Explain the meaning of generally accepted Accounting Principles and define and apply the several key principles


#1

Explain the meaning of generally accepted Accounting Principles and define and apply the several key principles.


#2

Generally accepted accounting principles (GAAP) is a setup in place for a safe, efficient and fair transaction. It includes a common set of accounting principles, standards, and procedures with which the company must comply while creating/maintaining their book of account (Fisher, 2011).

There are several principles under GAAP of which few of key ones along with their application are as listed below:

  • Monetary Unit Assumption states that anything which is to be recorded in the financial statement/report should also be expressed in monitory value. Only those transactions which are expressed in the same currency as of the economic activity is recorded. The result of this accounting practice is that the purchasing power of the currency is considered to be constant over time disregarding inflation. For example, Nepalese rupee from transactions in 1990 is shown along with the dollars from the transactions from 2018.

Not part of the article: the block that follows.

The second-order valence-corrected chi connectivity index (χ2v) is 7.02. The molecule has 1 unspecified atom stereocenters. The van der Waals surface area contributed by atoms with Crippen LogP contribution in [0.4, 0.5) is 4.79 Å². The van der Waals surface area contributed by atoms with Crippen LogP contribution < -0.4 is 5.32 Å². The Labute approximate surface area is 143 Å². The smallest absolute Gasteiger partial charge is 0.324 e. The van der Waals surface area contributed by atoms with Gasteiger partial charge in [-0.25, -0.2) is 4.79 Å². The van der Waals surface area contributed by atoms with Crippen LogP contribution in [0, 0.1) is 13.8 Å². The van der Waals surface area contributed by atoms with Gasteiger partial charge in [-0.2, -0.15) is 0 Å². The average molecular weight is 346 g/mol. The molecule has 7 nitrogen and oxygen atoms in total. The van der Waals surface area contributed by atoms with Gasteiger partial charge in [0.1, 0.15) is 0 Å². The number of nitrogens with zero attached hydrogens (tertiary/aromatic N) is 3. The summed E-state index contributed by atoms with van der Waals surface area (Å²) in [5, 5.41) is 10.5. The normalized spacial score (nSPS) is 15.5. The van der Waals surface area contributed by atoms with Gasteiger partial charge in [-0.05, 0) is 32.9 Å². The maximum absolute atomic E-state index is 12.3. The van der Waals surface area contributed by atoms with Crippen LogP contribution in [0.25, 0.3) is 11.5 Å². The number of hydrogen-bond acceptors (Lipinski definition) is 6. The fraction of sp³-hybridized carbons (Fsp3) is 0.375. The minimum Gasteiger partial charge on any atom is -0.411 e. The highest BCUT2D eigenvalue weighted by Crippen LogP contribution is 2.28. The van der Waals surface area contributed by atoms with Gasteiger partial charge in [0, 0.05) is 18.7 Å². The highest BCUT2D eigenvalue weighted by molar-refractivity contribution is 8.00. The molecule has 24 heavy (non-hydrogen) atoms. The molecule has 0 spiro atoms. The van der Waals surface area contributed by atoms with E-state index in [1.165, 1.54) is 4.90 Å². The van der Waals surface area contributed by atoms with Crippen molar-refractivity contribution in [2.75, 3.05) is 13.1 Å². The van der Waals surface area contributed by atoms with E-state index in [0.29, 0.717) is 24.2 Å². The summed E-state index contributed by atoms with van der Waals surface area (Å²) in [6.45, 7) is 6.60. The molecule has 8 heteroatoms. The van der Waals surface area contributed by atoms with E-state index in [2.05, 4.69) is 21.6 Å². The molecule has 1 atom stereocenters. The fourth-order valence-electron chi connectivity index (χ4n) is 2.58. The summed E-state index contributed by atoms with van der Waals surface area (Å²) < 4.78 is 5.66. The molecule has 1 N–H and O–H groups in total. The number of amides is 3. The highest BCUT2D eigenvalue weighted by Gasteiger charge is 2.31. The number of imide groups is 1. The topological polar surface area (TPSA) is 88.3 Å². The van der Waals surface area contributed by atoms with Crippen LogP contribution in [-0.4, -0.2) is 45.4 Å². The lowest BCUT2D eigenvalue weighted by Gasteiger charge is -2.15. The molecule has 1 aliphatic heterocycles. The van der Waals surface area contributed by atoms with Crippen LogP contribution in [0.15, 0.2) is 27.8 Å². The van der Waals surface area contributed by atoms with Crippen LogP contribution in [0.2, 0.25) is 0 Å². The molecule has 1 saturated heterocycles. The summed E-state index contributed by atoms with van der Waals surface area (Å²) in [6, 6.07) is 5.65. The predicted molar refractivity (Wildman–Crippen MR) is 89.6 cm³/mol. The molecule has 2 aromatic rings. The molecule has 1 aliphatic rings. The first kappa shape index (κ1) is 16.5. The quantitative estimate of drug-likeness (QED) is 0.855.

• Full Disclosure Principle states that the stakeholder should be aware of all the information that is important. Thus the business should disclose those documents to the stakeholders. That ensures that the stakeholders are informed about the company and can make decision-based on it. A business follows through it by providing financial statements, notes to it and further supplementary information (Korn & Schiller, 2003). For example, if the organization is facing a lawsuit of whose result doesn’t go in favor of the company, it will require to pay off a significant amount of money out. While preparing financial statement the final verdict of the lawsuit can’t be known so as part of the full disclosure, this lawsuit should be listed in the notes section of the financial statement.

  • Time Period Assumption also known as periodicity assumption. It involves of artificially dividing the economic life of the business. These divisions made based on artificial time period is usually of a month, quarter, and year. Through the use of the assumption, a firm’s periodic positioning can be understood to formulate strategies and make changes to the strategies as per the need.